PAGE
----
Soldiers Network - WIN-T - Signal Brigade to improve communications for OUA in Liberia

Spc. Kaleb Stewart, right, satellite communications systems operator/maintainer, works with Sgt. Pierre Campbell, communications noncommissioned officer, both with the 50th Expeditionary Signal to validate signal equipment in Monrovia, Liberia, Nov. 14, 2014. Upon validation of the incoming equipment, it will be sent out to JFC-UA remote areas of operation and will provide the communication necessary to accomplish their missions. Operation United Assistance is a Department of Defense operation in Liberia to provide logistics, training and engineering support to U.S. Agency for International Development-led efforts to contain the Ebola virus outbreak in western Africa. (U.S. Army Photo)

WIN-T gives the Army the fast-response, secure communications network that fits the mission at hand, wherever they serve.

Taunton, Mass. – December 3, 2014 – General Dynamics C4 Systems-built Warfighter Information Network – Tactical (WIN-T) networked satellite capability is providing the secure voice and data communications backbone for the U.S. Army arriving in West Africa to fight the Ebola epidemic.

The U.S. Army is using parts of Increment 1 that provides command, control and communications capability at the halt and the mobile network backbone of Increment 2. In the vast and underdeveloped regions where the Army will be working with its mission partners, WIN-T will provide reach back to regional nodes while connecting soldiers and mission commanders with detailed and timely information, access to imagery and other networked situational awareness capability to quickly and effectively assess ongoing operations.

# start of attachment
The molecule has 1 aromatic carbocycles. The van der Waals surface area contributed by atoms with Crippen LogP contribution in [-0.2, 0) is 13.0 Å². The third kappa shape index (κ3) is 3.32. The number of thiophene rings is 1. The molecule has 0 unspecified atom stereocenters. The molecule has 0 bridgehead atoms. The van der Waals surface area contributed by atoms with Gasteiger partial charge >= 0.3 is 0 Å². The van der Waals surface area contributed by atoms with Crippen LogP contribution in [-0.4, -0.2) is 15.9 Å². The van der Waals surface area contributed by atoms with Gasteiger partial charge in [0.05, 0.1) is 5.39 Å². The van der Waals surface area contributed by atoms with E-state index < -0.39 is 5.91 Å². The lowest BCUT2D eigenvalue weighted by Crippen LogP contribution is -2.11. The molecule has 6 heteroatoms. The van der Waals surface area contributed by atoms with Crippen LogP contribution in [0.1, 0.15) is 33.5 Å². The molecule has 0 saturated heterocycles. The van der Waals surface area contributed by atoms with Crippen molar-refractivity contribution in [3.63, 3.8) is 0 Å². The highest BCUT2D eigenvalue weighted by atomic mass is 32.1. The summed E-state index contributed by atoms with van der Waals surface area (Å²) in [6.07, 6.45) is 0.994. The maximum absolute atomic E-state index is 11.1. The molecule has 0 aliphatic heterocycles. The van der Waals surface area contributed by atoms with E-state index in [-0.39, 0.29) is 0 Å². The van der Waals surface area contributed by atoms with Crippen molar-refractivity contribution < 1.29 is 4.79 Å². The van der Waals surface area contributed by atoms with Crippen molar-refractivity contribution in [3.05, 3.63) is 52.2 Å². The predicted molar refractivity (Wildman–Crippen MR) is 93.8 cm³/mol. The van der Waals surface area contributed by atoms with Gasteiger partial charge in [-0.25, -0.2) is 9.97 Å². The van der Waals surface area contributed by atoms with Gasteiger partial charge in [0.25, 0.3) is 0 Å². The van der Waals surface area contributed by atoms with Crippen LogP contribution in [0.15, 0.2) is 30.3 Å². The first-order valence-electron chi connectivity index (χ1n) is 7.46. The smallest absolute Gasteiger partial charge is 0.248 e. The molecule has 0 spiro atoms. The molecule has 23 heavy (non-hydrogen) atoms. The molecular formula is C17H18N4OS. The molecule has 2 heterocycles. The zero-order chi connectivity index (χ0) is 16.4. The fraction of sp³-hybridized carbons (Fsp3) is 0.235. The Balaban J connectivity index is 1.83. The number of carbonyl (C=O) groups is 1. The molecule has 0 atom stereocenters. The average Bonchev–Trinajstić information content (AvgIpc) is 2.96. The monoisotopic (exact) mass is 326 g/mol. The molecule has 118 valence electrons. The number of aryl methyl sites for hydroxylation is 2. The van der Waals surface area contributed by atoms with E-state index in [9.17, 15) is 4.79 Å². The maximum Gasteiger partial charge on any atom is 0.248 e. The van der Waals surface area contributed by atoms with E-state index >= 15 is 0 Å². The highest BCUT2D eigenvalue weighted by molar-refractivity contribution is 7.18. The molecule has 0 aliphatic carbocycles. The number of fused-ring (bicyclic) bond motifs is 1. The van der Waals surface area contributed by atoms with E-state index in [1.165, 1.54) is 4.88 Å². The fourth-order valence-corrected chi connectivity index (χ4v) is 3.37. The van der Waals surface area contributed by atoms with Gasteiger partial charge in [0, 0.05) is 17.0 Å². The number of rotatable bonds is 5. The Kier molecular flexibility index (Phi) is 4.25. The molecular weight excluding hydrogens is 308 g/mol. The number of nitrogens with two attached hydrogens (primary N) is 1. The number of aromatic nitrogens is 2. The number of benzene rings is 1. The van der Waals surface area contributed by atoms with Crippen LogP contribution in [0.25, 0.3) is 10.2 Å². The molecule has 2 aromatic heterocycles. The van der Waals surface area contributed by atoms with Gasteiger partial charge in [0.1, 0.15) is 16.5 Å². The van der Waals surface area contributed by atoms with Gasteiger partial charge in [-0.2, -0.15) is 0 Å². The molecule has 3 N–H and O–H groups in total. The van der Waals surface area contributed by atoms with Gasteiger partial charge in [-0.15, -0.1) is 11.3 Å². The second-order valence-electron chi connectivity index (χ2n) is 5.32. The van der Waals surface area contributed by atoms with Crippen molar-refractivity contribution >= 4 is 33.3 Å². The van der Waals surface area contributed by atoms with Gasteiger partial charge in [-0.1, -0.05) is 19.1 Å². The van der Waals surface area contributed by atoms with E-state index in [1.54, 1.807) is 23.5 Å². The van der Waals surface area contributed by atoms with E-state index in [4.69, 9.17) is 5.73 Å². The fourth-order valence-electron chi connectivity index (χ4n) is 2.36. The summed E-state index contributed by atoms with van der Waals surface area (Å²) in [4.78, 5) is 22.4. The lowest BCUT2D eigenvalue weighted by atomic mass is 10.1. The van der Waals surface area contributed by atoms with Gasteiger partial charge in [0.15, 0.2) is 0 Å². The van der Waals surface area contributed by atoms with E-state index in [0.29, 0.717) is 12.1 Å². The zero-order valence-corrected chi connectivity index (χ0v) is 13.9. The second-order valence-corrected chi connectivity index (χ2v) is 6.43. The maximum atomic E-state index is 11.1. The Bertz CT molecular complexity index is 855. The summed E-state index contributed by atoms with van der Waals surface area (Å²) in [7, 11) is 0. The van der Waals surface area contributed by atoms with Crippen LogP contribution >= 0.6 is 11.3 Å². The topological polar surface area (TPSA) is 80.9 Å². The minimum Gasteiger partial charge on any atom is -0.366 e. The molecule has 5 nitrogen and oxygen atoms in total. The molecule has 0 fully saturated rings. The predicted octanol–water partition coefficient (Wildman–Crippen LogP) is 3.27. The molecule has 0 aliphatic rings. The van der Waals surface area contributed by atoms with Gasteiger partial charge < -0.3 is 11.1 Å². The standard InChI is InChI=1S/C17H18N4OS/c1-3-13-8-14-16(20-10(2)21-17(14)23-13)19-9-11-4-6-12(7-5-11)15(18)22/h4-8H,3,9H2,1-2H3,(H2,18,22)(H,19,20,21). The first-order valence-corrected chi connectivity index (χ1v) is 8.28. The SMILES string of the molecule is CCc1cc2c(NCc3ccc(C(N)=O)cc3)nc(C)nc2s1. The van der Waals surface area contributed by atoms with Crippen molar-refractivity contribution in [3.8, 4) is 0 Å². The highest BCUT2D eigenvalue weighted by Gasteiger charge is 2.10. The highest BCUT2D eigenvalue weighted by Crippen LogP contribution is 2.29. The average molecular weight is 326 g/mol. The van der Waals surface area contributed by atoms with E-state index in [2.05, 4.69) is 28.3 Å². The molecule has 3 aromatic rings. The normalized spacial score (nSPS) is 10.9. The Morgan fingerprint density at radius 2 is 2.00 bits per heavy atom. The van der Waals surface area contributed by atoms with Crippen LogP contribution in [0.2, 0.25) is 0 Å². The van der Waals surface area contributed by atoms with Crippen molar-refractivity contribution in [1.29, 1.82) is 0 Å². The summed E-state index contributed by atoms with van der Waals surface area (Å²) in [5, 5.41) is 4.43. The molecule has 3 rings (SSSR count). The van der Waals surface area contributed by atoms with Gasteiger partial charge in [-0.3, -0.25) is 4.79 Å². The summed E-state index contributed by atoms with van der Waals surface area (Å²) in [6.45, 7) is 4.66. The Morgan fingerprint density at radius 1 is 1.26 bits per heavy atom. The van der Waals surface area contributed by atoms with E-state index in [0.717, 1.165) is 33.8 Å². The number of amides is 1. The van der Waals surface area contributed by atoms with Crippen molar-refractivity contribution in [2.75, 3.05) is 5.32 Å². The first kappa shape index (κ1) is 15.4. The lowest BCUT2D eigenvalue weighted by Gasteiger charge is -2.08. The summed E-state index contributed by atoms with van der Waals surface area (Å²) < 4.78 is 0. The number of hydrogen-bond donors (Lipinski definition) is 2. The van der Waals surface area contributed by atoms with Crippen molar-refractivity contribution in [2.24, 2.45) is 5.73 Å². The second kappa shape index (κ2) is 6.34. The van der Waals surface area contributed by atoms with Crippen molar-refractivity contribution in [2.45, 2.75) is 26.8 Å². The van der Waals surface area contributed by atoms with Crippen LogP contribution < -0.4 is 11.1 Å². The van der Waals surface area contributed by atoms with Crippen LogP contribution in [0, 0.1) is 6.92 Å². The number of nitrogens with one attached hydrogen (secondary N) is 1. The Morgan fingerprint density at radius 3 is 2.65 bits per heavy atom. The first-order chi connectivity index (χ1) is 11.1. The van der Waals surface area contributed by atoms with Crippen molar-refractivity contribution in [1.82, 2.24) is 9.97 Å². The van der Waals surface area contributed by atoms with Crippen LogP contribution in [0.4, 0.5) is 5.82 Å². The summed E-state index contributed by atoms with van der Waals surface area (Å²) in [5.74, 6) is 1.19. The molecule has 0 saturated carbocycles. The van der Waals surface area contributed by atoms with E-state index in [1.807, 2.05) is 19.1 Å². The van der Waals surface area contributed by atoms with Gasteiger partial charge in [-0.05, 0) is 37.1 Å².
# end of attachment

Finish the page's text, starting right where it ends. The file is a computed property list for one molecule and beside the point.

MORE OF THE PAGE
“WIN-T has successfully delivered the secure communications life-line for soldiers in combat and it’s now providing critical communications linkage for the Army’s non-combat missions like this one in Africa,” said Chris Marzilli, president of General Dynamics C4 Systems.

WIN-T is a cornerstone for achieving the Army’s vision of Force 2025, a rapid-response, expeditionary, global force. Using WIN-T, soldiers and mission commanders can connect with Army personnel during a mission while simultaneously communicating with officers in the command post and on up to regional headquarters using satellite communications.

In addition to combat missions, WIN-T provides a vital communications hub in response to civil emergencies and disasters. Following hurricane Sandy in October 2012 and hurricane Katrina in 2005, the Army National Guard successfully used WIN-T to reestablish cellular and radio communications that were knocked-out during the storms. Within hours, WIN-T connected military organizations, law enforcement and first responders so they could communicate, share data and collaborate during their life-saving missions.

More information about WIN-T, tactical radios, satellite communications and the cyber-defense products that defend the Soldier’s Network is available at

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Media Contact: Carol Smith
General Dynamics C4 Systems
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